Most cyclists bikepack the trail as an out-and-back trip, or set up camp at Locust Point and do two out-and-back trips from there. There are no services along the trail, so plan to bring all the water, food and supplies you’ll need for the trip. And don’t rush. Brewing a coffee while the sun rises over the Canyon is something you’ll want to do more than once.

If you prefer a group experience, book a trip with one of several outfitters that run tours of the Rainbow Rim and nearby trails. Escape Adventures offers a four-day mountain biking and camping excursion that will take you along the Rainbow Rim Trail and a section of the Arizona Trail – not only do they provide bikes and guides, they’ll also make sure you’re fed and hydrated the whole way.

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The Arizona Trail is a great addition to your Rainbow Rim Trail mountain bike trip.Christina Palassio

By foot

Slow it down even more and tackle the North Rim by foot. The historic Grand Canyon Lodge on Highway 67 makes a great home base for a week’s worth of hikes. Before you start, give yourself time to acclimate to the elevation, which, at around 2,400 metres, is about 300 metres higher than the South Rim. That extra height provides dramatic views, but prepare for them to leave you breathless in more than one way.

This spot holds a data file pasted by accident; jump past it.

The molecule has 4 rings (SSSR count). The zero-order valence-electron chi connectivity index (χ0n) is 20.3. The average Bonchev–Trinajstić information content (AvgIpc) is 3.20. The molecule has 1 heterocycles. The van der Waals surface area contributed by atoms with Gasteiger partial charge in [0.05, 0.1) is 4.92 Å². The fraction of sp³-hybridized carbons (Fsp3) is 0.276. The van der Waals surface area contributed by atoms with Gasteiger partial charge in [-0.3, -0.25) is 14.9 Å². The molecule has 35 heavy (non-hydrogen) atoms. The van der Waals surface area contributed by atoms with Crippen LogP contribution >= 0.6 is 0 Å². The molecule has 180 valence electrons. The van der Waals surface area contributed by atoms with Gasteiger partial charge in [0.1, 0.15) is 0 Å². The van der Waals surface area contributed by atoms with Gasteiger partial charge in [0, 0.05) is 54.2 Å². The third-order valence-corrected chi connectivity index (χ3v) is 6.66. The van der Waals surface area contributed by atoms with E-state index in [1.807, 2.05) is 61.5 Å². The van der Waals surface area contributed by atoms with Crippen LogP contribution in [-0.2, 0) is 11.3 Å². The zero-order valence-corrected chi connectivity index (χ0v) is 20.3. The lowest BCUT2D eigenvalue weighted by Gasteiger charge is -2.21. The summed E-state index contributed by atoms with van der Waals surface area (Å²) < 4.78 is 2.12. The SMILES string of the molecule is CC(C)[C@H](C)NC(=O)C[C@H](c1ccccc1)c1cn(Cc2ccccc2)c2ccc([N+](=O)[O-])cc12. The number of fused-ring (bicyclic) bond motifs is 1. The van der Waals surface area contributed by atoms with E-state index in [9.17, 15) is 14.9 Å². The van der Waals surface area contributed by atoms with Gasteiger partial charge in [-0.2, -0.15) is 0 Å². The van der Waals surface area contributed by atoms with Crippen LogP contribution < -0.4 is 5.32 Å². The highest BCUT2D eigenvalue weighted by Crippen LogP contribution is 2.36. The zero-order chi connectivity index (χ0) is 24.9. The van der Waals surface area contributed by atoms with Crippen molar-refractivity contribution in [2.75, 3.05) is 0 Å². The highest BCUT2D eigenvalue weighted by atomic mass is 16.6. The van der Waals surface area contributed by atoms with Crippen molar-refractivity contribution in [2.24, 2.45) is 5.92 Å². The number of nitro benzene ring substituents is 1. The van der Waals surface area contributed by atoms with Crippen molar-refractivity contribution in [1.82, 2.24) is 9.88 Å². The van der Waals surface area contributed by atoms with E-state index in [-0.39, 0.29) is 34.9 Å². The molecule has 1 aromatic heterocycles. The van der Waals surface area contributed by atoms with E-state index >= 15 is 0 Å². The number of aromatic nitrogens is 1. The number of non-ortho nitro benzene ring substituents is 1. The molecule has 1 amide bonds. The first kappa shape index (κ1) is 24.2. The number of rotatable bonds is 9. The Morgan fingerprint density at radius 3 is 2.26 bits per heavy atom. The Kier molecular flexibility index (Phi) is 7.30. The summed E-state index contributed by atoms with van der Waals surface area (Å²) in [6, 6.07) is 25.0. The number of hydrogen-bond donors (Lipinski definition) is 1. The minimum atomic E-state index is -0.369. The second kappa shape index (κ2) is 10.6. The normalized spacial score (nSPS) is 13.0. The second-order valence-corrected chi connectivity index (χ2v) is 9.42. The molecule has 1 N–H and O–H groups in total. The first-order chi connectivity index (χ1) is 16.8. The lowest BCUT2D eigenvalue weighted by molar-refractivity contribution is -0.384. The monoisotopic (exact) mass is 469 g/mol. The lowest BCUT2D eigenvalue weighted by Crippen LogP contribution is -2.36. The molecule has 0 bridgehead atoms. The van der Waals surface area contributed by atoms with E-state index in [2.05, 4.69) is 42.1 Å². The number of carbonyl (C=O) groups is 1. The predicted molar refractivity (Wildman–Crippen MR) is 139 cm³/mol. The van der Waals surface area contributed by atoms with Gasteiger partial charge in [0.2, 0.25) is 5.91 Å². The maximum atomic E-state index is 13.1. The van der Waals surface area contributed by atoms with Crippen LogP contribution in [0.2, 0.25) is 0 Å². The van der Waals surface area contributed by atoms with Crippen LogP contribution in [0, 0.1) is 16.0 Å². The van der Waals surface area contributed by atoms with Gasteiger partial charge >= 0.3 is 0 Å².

Start by stretching your legs on the short, paved Bright Angel Point Trail, which picks up right behind the lodge and offers views of the Canyon and the San Francisco peaks. Try it at sunrise or sunset for best results. Next, head out to the Cape Final or Widforss trails, easy to moderate hikes that range from six to 14 kilometres return and wind through forest to stunning lookout points.

The adventurous set can tackle the North Kaibab Trail, a 45-kilometre trail that descends to the base of the Canyon. The day-trip version takes you 13 kilometres to Roaring Springs and back. Along the way, you’ll descend switchbacks, glimpse the majestic Bright Angel Canyon, and pass through Redwall Limestone tunnels and over a wooden suspension bridge.